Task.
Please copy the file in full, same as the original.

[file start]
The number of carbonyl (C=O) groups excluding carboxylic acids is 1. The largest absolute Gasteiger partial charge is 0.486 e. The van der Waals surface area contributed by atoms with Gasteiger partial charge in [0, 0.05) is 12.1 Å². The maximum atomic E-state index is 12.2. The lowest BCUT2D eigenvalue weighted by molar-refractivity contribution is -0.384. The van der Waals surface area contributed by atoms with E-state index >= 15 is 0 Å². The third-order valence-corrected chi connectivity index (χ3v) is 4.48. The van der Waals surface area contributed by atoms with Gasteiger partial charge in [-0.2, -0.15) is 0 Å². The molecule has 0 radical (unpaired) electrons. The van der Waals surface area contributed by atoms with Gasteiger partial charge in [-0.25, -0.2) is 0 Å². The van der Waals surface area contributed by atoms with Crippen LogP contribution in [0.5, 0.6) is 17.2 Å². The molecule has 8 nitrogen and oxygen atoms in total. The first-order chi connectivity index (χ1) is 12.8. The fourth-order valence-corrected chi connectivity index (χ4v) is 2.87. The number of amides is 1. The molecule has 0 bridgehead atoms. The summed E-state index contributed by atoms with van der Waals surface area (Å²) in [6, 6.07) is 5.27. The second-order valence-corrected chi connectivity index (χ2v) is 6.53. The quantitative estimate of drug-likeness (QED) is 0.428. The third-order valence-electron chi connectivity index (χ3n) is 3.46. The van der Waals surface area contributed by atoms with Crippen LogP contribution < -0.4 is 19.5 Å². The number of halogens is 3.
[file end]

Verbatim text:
The number of carbonyl (C=O) groups excluding carboxylic acids is 1. The largest absolute Gasteiger partial charge is 0.486 e. The van der Waals surface area contributed by atoms with Gasteiger partial charge in [0, 0.05) is 12.1 Å². The maximum atomic E-state index is 12.2. The lowest BCUT2D eigenvalue weighted by molar-refractivity contribution is -0.384. The van der Waals surface area contributed by atoms with E-state index >= 15 is 0 Å². The third-order valence-corrected chi connectivity index (χ3v) is 4.48. The van der Waals surface area contributed by atoms with Gasteiger partial charge in [-0.2, -0.15) is 0 Å². The molecule has 0 radical (unpaired) electrons. The van der Waals surface area contributed by atoms with Gasteiger partial charge in [-0.25, -0.2) is 0 Å². The van der Waals surface area contributed by atoms with Crippen LogP contribution in [0.5, 0.6) is 17.2 Å². The molecule has 8 nitrogen and oxygen atoms in total. The first-order chi connectivity index (χ1) is 12.8. The fourth-order valence-corrected chi connectivity index (χ4v) is 2.87. The number of amides is 1. The molecule has 0 bridgehead atoms. The summed E-state index contributed by atoms with van der Waals surface area (Å²) in [6, 6.07) is 5.27. The second-order valence-corrected chi connectivity index (χ2v) is 6.53. The quantitative estimate of drug-likeness (QED) is 0.428. The third-order valence-electron chi connectivity index (χ3n) is 3.46. The van der Waals surface area contributed by atoms with Crippen LogP contribution < -0.4 is 19.5 Å². The number of halogens is 3.